Institution: Ministry of Education and Research
Full reference: Ministry of Education and Research (2009) From Preschool Pedagogy to Nanotechnology: Education and Research in Sweden. Stockholm: Government Offices of Sweden
This paper is a presentation of the Swedish educational system, published during the Swedish Presidency of the EU. It sets out the principles, main elements and funding structures of education provision in Sweden from preschool through to research, as well as information on current policy initiatives and plans for reform.
A key feature emphasised in the paper is equality of access. The paper explains that tuition is free of charge at all levels, including higher education. There are no charges for school health services or transport to school and school meals are free for all pupils in the compulsory school years. Pre-school education is available to all children at low cost. After compulsory school almost all pupils proceed to the upper secondary school (16-20) and receive study allowances in the form of student grants at this level. Most children receive school-age childcare in leisure-time centres which are often co-ordinated with the school. An important goal is for preschool classes, compulsory school and leisure-time centres to be closely linked and able to strengthen each other by a mixing of different pedagogical traditions.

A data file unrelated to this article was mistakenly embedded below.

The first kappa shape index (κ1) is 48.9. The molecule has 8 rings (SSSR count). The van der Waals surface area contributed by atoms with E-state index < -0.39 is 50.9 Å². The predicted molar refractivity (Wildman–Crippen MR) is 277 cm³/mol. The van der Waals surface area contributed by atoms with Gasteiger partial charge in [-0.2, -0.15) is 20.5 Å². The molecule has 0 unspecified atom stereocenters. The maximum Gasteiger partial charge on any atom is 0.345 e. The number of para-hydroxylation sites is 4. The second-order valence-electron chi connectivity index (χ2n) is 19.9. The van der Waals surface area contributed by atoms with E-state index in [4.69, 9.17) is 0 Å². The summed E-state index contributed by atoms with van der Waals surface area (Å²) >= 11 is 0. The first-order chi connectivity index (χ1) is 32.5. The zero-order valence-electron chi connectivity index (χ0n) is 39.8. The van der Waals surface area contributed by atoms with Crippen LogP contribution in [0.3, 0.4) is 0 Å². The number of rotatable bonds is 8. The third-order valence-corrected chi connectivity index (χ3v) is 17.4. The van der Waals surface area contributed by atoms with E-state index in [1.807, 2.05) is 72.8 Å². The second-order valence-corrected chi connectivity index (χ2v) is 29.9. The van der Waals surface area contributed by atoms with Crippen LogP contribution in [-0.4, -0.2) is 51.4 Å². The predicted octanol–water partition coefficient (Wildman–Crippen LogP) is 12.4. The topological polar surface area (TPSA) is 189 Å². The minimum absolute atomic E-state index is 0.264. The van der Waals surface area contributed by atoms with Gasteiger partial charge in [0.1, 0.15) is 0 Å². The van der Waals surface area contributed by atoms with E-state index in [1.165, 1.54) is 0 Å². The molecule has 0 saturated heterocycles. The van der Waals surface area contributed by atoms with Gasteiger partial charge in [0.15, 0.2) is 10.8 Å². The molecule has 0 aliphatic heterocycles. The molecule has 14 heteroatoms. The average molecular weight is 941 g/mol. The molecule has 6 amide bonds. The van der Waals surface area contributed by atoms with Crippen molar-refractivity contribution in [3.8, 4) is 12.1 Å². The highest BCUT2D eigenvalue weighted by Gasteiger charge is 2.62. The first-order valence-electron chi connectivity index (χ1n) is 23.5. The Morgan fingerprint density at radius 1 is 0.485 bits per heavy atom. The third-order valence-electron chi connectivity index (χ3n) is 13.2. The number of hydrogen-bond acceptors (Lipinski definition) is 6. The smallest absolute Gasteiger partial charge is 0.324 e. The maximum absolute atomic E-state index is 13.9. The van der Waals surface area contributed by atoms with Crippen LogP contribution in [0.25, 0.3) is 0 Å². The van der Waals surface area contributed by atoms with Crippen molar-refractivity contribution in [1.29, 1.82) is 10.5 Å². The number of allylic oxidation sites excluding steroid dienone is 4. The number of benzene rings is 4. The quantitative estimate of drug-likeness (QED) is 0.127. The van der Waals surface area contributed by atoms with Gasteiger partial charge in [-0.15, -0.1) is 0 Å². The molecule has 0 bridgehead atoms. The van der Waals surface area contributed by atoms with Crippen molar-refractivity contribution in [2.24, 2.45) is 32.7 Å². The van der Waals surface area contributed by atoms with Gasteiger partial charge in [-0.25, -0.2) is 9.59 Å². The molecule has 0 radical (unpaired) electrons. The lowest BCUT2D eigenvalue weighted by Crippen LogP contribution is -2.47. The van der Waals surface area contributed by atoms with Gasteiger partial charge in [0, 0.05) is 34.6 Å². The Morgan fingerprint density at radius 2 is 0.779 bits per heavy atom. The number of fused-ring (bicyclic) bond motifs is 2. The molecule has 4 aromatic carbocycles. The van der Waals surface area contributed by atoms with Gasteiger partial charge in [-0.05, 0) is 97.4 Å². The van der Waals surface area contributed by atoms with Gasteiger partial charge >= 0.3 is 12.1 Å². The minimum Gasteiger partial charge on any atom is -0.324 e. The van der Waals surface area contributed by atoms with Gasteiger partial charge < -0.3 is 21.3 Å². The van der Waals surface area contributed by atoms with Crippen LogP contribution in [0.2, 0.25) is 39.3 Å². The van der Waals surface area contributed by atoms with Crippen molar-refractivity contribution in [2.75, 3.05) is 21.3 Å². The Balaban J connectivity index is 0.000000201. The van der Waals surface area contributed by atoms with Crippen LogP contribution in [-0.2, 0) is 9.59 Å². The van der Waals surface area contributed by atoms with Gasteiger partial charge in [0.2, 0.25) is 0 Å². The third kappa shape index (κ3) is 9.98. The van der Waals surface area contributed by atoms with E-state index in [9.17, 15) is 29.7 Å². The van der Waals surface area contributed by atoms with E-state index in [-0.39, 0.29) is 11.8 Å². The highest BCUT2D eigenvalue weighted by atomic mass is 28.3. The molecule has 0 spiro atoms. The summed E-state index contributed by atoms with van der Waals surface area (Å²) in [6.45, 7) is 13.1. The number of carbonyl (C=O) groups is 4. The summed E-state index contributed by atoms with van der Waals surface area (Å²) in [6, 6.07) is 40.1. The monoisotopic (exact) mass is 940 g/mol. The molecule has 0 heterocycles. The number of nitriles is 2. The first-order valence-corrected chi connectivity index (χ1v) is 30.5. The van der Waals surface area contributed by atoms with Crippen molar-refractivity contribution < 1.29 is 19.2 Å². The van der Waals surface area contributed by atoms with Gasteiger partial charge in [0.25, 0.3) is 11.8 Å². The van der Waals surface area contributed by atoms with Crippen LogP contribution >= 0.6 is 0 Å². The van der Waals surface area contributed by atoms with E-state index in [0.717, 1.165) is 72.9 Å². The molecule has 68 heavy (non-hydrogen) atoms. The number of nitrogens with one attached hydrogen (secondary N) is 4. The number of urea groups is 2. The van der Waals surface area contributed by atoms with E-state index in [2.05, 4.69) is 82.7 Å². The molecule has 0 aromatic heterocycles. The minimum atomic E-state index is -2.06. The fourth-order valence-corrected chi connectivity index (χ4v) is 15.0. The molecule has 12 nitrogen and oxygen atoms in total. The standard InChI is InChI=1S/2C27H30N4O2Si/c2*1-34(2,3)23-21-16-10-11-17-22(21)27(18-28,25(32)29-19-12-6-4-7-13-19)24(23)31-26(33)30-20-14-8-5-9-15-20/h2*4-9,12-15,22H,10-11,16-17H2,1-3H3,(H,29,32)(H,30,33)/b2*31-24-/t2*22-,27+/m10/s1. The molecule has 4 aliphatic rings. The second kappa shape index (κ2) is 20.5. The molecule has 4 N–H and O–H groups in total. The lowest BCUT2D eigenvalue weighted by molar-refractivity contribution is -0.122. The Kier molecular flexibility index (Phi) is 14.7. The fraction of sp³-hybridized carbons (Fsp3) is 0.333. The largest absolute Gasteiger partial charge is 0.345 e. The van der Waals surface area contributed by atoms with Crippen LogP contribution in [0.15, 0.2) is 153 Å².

Emphasis in preschool is placed on creative activities and developing an understanding of questions concerning the environment and nature conservation. There are initiatives to make changes in the compulsory school in order to strengthen pupils’ knowledge in mathematics, natural sciences and technology. The Swedish Government aims to clarify the goals in the curricula, without restricting the freedom of teachers to choose their own working methods or pedagogical approaches.